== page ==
Based on current understanding, the actions of halothane on calcium sensitivity would be particularly important during maximal stimulation, such as that present during severe bronchoconstriction.
In summary, halothane decreases Ca2+ sensitivity and rMLC phosphorylation in airway smooth muscle during muscarinic receptor stimulation by increasing SMPP activity, without affecting MLCK activity. In addition to providing insights into anesthetic mechanism of action in smooth muscle, these results, when taken together with our prior work, demonstrate that anesthetics may affect enzymes in situ by affecting systems that regulate their activity, rather than by a direct effect on the enzyme itself.
The authors thank Susan J. Gunst, Ph.D. (Departments of Physiology and Biophysics, Indiana University School of Medicine, Indianapolis, Indiana), for generously providing us with polyclonal affinity-purified rabbit anti-20-kDa regulatory myosin light chain antibody; Kathy Street (Technician, Division of Anesthesia Research, Department of Anesthesiology, Mayo Clinic, Rochester, Minnesota) and Darrell Loeffler (Technician, Division of Anesthesia Research, Department of Anesthesiology, Mayo Clinic, Rochester, Minnesota) for expert technical assistance.
1. Yamakage M: Direct inhibitory mechanisms of halothane on canine tracheal smooth muscle contraction. Anesthesiology 1992; 77: 546–53
2. Jones KA, Wong GY, Lorenz RR, Warner DO, Sieck GC: Effects of halothane on the relationship between cytosolic calcium and force in airway smooth muscle. Am J Physiol 1994; 266: L199–204
3. Kai T, Takahashi S, Kanaide H: Halothane counteracts acetylcholine-induced increase in Ca2+
sensitivity of the contractile apparatus in airway smooth muscle. Eur J Pharmacol 1996; 315: 313–8
4. Akao M, Hirasaki A, Jones KA, Wong GY, Bremerich DH, Warner DO: Halothane reduces myofilament Ca2+
sensitivity during muscarinic receptor stimulation of airway smooth muscle. Am J Physiol 1996; 271: L719–25
5. Somlyo AP, Somlyo AV: Signal transduction and regulation in smooth muscle. Nature 1994; 372: 231–6
6. Kamm KE, Stull JT: The function of myosin and myosin light chain kinase phosphorylation in smooth muscle. Ann Rev Pharmacol Toxicol 1985; 25: 593–620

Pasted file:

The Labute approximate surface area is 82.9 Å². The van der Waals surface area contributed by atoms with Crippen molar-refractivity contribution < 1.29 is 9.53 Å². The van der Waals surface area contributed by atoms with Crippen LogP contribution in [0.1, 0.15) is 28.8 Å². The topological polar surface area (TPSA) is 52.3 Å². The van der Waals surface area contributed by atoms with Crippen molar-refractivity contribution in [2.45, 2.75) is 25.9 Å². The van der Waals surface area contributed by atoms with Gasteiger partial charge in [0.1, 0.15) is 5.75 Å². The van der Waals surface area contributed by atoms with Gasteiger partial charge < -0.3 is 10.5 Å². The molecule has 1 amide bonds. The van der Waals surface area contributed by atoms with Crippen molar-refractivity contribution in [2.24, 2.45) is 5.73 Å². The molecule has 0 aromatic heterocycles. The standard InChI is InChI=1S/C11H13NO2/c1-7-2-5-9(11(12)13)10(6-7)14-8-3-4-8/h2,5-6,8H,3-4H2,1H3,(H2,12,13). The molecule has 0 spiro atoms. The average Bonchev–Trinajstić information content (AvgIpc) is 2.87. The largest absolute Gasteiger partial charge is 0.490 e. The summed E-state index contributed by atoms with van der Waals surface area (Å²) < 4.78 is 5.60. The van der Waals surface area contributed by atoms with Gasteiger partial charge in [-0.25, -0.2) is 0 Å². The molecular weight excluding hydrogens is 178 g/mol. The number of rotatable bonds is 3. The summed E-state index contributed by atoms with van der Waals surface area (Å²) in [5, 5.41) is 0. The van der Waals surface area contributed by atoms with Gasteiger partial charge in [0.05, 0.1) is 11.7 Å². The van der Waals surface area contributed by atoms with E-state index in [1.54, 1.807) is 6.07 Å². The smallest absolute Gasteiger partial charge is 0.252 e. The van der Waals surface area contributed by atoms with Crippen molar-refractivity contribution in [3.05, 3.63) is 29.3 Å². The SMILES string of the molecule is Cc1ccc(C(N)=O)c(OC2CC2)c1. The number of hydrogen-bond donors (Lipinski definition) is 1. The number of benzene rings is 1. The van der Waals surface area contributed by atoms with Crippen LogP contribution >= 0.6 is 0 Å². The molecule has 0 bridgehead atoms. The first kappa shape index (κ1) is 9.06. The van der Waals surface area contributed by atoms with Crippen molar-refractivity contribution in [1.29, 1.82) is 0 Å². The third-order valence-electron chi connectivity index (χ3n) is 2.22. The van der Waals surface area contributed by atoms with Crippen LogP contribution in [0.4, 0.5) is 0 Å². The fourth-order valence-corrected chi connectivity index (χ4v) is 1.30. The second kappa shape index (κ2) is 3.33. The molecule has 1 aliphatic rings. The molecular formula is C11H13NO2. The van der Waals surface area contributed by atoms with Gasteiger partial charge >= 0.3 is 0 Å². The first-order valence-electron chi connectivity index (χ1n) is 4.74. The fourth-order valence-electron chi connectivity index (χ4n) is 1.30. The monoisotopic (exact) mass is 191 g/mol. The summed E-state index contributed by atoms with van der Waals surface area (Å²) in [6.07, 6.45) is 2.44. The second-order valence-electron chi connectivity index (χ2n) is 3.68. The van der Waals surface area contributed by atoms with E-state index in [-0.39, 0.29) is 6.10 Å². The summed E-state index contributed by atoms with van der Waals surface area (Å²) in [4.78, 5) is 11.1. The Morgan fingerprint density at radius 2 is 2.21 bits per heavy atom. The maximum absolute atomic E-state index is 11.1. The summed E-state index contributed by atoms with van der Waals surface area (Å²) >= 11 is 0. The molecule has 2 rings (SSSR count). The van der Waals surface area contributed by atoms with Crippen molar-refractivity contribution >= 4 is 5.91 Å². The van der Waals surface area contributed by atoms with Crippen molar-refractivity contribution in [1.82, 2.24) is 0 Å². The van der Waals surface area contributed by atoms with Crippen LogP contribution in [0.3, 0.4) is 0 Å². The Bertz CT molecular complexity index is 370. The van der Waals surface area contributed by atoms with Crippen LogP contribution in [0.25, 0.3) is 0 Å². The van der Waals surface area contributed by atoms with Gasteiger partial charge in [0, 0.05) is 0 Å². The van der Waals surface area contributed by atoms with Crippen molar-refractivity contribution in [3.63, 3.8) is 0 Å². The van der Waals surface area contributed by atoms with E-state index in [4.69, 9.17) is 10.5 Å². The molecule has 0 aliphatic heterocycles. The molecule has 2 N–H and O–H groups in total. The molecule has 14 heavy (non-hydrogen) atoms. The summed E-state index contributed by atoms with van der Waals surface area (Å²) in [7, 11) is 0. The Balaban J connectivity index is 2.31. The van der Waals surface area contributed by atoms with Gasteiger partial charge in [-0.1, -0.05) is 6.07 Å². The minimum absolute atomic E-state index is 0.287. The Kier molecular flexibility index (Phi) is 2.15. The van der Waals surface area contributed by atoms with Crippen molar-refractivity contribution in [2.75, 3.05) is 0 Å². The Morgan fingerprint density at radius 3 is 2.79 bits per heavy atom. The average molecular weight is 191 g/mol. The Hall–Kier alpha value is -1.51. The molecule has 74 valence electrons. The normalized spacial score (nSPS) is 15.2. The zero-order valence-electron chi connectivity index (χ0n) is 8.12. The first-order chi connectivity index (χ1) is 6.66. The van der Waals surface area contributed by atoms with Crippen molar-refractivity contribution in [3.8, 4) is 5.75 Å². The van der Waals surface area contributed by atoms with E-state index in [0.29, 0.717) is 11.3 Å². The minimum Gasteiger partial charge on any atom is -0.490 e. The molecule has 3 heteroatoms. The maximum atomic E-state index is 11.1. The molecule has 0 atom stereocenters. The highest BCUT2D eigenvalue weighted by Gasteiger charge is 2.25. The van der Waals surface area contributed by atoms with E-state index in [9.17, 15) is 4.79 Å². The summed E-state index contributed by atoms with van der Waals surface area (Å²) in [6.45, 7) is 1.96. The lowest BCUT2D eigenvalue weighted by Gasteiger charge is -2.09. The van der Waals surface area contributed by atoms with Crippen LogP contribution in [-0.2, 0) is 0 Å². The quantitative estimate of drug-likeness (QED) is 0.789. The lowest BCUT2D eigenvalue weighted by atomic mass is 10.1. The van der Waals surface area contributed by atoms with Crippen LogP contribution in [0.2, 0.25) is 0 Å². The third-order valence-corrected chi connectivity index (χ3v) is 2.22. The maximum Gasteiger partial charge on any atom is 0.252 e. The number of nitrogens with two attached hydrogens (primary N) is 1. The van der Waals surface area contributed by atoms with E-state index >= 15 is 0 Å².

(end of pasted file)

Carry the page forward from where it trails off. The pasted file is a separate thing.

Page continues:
7. Kitazawa T, Gaylinn BD, Denney GH, Somlyo AP: G-protein-mediated Ca2+
sensitization of smooth muscle contraction through myosin light chain phosphorylation. J Biol Chem 1991; 266: 1708–15
8. Somlyo AP, Somlyo AV: From pharmacomechanical coupling to G-proteins and myosin phosphatase. Acta Physiol Scand 1998; 164: 437–48
9. Kitazawa T, Masuo M, Somlyo AP: G protein-mediated inhibition of myosin light-chain phosphatase in vascular smooth muscle. Proc Natl Acad Sci U S A 1991b; 88: 9307–10
10. Stull JT, Hsu L-C, Tansey MG, Kamm KE: Myosin light chain kinase phosphorylation in tracheal smooth muscle. J Biol Chem 1990; 265: 16683–90
11. Feng J, Ito M, Kureishi Y, Ichikawa K, Amano M, Isaka N, Okawa K, Iwamatsu A, Kaibuchi K, Hartshorne DJ, Nakano T: Rho-associated kinase of chicken gizzard smooth muscle. J Biol Chem 1999; 274: 3744–52
12. Kureishi Y, Kobayashi S, Amano M, Kimura K, Kanaide H, Nakano T, Kaibuchi K, Ito M: Rho-associated kinase directly induces smooth muscle contraction through myosin light chain phosphorylation. J Biol Chem 1997; 272: 12257–60
13. Jones KA, Hirasaki A, Bremerich DH, Jankowski C, Warner DO: Halothane inhibits agonist-induced potentiation of rMLC phosphorylation in permeabilized airway smooth muscle. Am J Physiol 1997; 273: L80–5
14. Bremerich DH, Hirasaki A, Jones KA, Warner DO: Halothane attenuation of calcium sensitivity in airway smooth muscle. Anesthesiology 1997; 87: 94–101
15. Kai T, Jones KA, Warner DO: Halothane attenuates calcium sensitization in airway smooth muscle by inhibiting G-proteins. Anesthesiology 1998; 89: 1543–52
16. Kobayashi S, Kitazawa T, Somlyo AV, Somlyo AP: Cytosolic heparin inhibits muscarinic and α-adrenergic Ca2+
release in smooth muscle: Physiological role of inositol 1,4,5-trisphosphate in pharmacomechanical coupling. J Biol Chem 1989; 264: 17997–8004
17. Fabiato A, Fabiato F: Calculator programs for computing the composition of the solutions containing multiple metals and ligands used for experiments in skinned muscle cells. J Physiol (Paris) 1979; 75: 463–505
18. Bremerich DH, Kai T, Warner DO, Jones KA: Effect of phorbol esters on Ca2+
sensitivity and myosin light-chain phosphorylation in airway smooth muscle. Am J Physiol 1998; 274: C1253–60
19. Van Dyke RA, Wood CL: Binding of radioactivity from 14
C-labeled halothane in isolated perfused rat livers. Anesthesiology 1973; 38: 328–32